With Russia pointing a gun at Ukraine’s head, China increasing threats against Taiwan, and Iran on the verge of nuclear weapons breakout capability, the United States and its allies face an extraordinary set of national security challenges posed by autocratic rivals. Just months before President Biden took office, one of us wrote in these pages to analyze whether the incoming president would follow through on his campaign promise to stand up to dictators. The article articulated reason for skepticism: The president’s record suggested that he might be less than resolute against America’s autocratic rivals.
With Biden’s first year in office behind us, we can see that the article proved prescient. While Biden has been pretty tough on China, he has been unwilling to adequately confront Russia, Iran, and international terrorism and has largely ignored North Korea, to the detriment of U.S. national security interests.
Let us start where the administration has performed best. Biden has continued the Trump administration’s priority of great-power competition with China and built upon that record in meaningful ways. While Biden’s comments on the campaign trail – “They’re not competition for us” – cast doubt as to whether the president understood the threat, his administration’s Interim National Security Strategic Guidance declared China to be the greatest state-based threat to the United States and the only threat capable of upending the U.S.-led international system.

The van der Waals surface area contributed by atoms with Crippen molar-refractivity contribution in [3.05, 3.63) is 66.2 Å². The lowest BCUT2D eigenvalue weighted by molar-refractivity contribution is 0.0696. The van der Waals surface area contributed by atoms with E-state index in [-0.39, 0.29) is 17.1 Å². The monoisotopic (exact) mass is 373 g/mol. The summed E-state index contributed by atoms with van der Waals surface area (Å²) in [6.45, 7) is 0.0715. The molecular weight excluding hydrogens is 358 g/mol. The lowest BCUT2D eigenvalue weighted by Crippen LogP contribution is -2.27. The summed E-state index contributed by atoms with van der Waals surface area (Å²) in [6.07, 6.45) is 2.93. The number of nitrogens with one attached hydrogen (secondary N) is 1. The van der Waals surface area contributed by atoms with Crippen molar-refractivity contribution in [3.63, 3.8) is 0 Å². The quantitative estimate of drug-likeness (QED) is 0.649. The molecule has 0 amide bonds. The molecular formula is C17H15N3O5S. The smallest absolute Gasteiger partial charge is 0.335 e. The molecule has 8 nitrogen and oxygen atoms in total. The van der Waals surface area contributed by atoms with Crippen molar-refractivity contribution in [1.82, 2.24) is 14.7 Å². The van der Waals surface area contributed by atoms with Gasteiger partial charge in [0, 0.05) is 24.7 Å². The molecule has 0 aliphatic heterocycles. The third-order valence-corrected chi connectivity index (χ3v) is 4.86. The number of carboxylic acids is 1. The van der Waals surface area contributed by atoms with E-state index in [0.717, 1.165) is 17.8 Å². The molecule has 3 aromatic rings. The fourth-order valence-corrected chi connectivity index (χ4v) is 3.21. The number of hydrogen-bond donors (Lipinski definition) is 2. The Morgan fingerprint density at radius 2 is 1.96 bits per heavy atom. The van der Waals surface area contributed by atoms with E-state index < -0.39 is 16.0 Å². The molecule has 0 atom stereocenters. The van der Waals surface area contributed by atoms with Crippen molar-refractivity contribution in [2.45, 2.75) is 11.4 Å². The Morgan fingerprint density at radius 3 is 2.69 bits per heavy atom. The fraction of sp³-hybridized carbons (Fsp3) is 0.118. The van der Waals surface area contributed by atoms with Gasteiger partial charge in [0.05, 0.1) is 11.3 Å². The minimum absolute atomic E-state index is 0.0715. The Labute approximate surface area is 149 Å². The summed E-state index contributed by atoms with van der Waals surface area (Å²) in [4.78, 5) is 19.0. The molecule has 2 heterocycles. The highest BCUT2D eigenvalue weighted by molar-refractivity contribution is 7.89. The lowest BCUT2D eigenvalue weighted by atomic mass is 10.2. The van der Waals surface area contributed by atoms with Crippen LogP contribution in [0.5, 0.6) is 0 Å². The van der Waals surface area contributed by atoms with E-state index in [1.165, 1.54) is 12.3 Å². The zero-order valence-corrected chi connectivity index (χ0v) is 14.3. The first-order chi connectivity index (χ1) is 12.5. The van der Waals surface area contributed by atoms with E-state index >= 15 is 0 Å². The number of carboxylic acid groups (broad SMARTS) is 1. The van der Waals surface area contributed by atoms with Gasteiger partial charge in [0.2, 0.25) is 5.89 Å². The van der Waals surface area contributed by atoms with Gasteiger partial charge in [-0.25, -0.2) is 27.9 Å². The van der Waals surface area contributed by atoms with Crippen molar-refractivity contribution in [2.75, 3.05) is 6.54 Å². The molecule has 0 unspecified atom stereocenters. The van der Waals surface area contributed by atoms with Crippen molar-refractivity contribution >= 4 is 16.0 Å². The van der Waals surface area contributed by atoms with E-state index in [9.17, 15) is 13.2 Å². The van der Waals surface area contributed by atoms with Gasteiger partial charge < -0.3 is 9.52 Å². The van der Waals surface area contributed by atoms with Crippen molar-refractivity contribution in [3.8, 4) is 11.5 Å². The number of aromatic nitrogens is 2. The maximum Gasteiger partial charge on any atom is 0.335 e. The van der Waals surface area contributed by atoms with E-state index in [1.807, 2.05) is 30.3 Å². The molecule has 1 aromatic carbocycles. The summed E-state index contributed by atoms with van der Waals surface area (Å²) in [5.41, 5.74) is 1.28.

Biden has maintained much of Trump’s approach to economic competition with China and added new elements. He kept in place Trump-era economic tariffs and measures to crack down on the unfair practices of Chinese technology companies, like Huawei, while taking steps to boost America’s technology competitiveness.